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Pence says of a Trump run in 2024: 'There might be somebody else I'd prefer more'

Pence has teased a possible run for president himself before and has been traveling to states that hold early presidential contests.

Former Vice President Mike Pence on Wednesday appeared to hold back from supporting Donald Trump if the former president were to run again in 2024 and become the Republican nominee.

“Well, there might be somebody else I’d prefer more,” Pence said at a Georgetown University event late Wednesday when asked if he would support Trump if he is the GOP nominee for president.

“What I can tell you is, I have every confidence that the Republican Party is going to sort out leadership,” Pence continued. “All my focus has been on the midterm elections, and it’ll stay that way for the next 20 days. But after that, we’ll be thinking about the future, ours and the nation’s, and I’ll keep you posted.”

Trump has not announced a presidential bid, but he told New York magazine in July, “In my own mind, I’ve already made that decision.”

Pence's remarks are the latest possible indication that he's considering a run for president himself. He appeared to edge closer to confirming plans for a 2024 run during a New Hampshire Institute of Politics “Politics & Eggs” event last August.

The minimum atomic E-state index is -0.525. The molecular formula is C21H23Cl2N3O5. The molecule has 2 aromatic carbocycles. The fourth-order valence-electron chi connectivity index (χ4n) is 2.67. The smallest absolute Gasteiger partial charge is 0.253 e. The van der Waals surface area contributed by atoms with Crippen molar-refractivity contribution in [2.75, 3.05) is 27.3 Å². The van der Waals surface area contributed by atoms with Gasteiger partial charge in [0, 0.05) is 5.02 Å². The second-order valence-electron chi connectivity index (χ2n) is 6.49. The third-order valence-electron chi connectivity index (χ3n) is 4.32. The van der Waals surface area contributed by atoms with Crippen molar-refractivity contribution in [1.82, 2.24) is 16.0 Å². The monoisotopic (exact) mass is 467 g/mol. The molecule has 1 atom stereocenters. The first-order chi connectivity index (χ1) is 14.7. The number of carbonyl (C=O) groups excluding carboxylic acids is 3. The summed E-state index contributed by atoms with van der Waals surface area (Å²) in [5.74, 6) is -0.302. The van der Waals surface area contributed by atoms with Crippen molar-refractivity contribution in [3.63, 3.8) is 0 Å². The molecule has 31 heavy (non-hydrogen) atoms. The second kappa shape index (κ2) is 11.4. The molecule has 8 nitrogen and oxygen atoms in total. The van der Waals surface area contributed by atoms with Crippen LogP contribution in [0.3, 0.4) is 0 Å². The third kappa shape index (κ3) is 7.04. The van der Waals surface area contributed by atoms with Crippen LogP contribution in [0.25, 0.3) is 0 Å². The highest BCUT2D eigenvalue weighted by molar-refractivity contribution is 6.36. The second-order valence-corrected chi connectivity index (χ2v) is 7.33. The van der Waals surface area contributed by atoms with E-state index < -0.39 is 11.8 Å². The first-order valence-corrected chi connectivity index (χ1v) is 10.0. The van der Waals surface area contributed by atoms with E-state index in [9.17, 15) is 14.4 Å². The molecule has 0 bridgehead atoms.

“I never spent a lot of time in New Hampshire, but I may someday,” the former vice president said at the event, referring to the state’s tradition of holding the nation’s first presidential primary.

Pence has traveled in recent months to numerous states that hold early presidential contests, delivering remarks criticizing the Biden administration while touting his vision of the future of conservative political leadership.

Pence has largely avoided direct criticism of his former boss in public, but if both he and Trump enter the race, it would put the two into direct confrontation amid previous disagreement over the former vice president's role in certifying the 2020 election results. Pence, who has been at odds with Trump in endorsing GOP candidates for office, has made his disagreement with Trump on the 2020 election certification clear.

“I heard this week that President Trump said I had the right to overturn the election. President Trump is wrong,” Pence said in a speech to the Federalist Society, a conservative legal organization, in Orlando, Florida, earlier this year.

Over the course of several hearings in recent months, the House committee investigating the Jan. 6 riot at the U.S. Capitol presented evidence outlining Trump's efforts to pressure Pence to subvert the election results.

In the days leading up to Jan. 6, Trump publicly and privately urged Pence to stop Joe Biden’s electoral victory from being officially certified when presiding over the joint session of Congress to certify the election results. Pence pushed back, reportedly telling Trump that he did not have the authority to carry out his request.